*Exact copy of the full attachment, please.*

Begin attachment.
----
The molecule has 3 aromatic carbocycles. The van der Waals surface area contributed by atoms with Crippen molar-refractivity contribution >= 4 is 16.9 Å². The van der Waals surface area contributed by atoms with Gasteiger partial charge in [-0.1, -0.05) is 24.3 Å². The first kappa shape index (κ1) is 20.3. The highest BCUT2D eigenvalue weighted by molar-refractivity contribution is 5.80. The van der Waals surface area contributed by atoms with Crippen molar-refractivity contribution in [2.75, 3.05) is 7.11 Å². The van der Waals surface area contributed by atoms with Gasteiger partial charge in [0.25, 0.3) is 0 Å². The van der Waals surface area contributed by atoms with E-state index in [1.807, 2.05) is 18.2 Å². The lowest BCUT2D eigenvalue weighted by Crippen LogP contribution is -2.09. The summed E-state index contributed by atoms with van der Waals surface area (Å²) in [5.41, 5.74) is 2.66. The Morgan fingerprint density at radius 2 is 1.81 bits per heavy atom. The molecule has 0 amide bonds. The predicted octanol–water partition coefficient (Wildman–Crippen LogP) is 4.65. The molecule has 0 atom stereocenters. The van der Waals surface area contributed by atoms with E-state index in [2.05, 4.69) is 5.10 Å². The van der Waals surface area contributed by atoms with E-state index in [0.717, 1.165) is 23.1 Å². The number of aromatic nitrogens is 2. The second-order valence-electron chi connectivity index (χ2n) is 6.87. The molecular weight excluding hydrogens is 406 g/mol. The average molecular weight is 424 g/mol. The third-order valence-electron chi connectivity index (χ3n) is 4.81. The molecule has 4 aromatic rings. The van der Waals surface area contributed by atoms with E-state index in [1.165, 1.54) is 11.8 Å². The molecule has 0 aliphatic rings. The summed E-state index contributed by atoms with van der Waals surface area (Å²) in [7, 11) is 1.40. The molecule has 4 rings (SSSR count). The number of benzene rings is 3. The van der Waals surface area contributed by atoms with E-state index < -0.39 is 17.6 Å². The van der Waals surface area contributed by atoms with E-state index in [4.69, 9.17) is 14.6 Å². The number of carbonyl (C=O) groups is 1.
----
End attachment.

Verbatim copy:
The molecule has 3 aromatic carbocycles. The van der Waals surface area contributed by atoms with Crippen molar-refractivity contribution >= 4 is 16.9 Å². The van der Waals surface area contributed by atoms with Gasteiger partial charge in [-0.1, -0.05) is 24.3 Å². The first kappa shape index (κ1) is 20.3. The highest BCUT2D eigenvalue weighted by molar-refractivity contribution is 5.80. The van der Waals surface area contributed by atoms with Crippen molar-refractivity contribution in [2.75, 3.05) is 7.11 Å². The van der Waals surface area contributed by atoms with Gasteiger partial charge in [0.25, 0.3) is 0 Å². The van der Waals surface area contributed by atoms with E-state index in [1.807, 2.05) is 18.2 Å². The lowest BCUT2D eigenvalue weighted by Crippen LogP contribution is -2.09. The summed E-state index contributed by atoms with van der Waals surface area (Å²) in [5.41, 5.74) is 2.66. The Morgan fingerprint density at radius 2 is 1.81 bits per heavy atom. The molecule has 0 amide bonds. The predicted octanol–water partition coefficient (Wildman–Crippen LogP) is 4.65. The molecule has 0 atom stereocenters. The van der Waals surface area contributed by atoms with E-state index in [2.05, 4.69) is 5.10 Å². The van der Waals surface area contributed by atoms with E-state index in [0.717, 1.165) is 23.1 Å². The number of aromatic nitrogens is 2. The second-order valence-electron chi connectivity index (χ2n) is 6.87. The molecular weight excluding hydrogens is 406 g/mol. The average molecular weight is 424 g/mol. The third-order valence-electron chi connectivity index (χ3n) is 4.81. The molecule has 4 aromatic rings. The van der Waals surface area contributed by atoms with E-state index in [1.165, 1.54) is 11.8 Å². The molecule has 0 aliphatic rings. The summed E-state index contributed by atoms with van der Waals surface area (Å²) in [7, 11) is 1.40. The molecule has 4 rings (SSSR count). The number of benzene rings is 3. The van der Waals surface area contributed by atoms with E-state index < -0.39 is 17.6 Å². The van der Waals surface area contributed by atoms with E-state index in [4.69, 9.17) is 14.6 Å². The number of carbonyl (C=O) groups is 1.